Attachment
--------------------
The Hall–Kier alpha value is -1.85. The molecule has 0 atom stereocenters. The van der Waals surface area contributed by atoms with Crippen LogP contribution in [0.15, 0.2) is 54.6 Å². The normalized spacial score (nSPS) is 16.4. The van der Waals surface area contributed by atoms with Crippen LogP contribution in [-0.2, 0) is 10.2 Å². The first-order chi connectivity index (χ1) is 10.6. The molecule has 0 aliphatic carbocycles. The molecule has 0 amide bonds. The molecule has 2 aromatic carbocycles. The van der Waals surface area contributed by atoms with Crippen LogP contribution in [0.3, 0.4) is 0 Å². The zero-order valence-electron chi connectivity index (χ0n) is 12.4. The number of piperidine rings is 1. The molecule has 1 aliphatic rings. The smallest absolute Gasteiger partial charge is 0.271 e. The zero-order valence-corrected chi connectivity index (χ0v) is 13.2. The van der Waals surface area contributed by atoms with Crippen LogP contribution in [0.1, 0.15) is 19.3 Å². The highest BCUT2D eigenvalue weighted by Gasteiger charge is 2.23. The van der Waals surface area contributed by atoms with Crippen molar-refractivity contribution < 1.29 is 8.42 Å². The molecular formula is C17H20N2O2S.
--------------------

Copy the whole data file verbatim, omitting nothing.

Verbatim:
The Hall–Kier alpha value is -1.85. The molecule has 0 atom stereocenters. The van der Waals surface area contributed by atoms with Crippen LogP contribution in [0.15, 0.2) is 54.6 Å². The normalized spacial score (nSPS) is 16.4. The van der Waals surface area contributed by atoms with Crippen LogP contribution in [-0.2, 0) is 10.2 Å². The first-order chi connectivity index (χ1) is 10.6. The molecule has 0 aliphatic carbocycles. The molecule has 0 amide bonds. The molecule has 2 aromatic carbocycles. The van der Waals surface area contributed by atoms with Crippen LogP contribution in [0.3, 0.4) is 0 Å². The zero-order valence-electron chi connectivity index (χ0n) is 12.4. The number of piperidine rings is 1. The molecule has 1 aliphatic rings. The smallest absolute Gasteiger partial charge is 0.271 e. The zero-order valence-corrected chi connectivity index (χ0v) is 13.2. The van der Waals surface area contributed by atoms with Crippen LogP contribution in [0.1, 0.15) is 19.3 Å². The highest BCUT2D eigenvalue weighted by Gasteiger charge is 2.23. The van der Waals surface area contributed by atoms with Crippen molar-refractivity contribution < 1.29 is 8.42 Å². The molecular formula is C17H20N2O2S.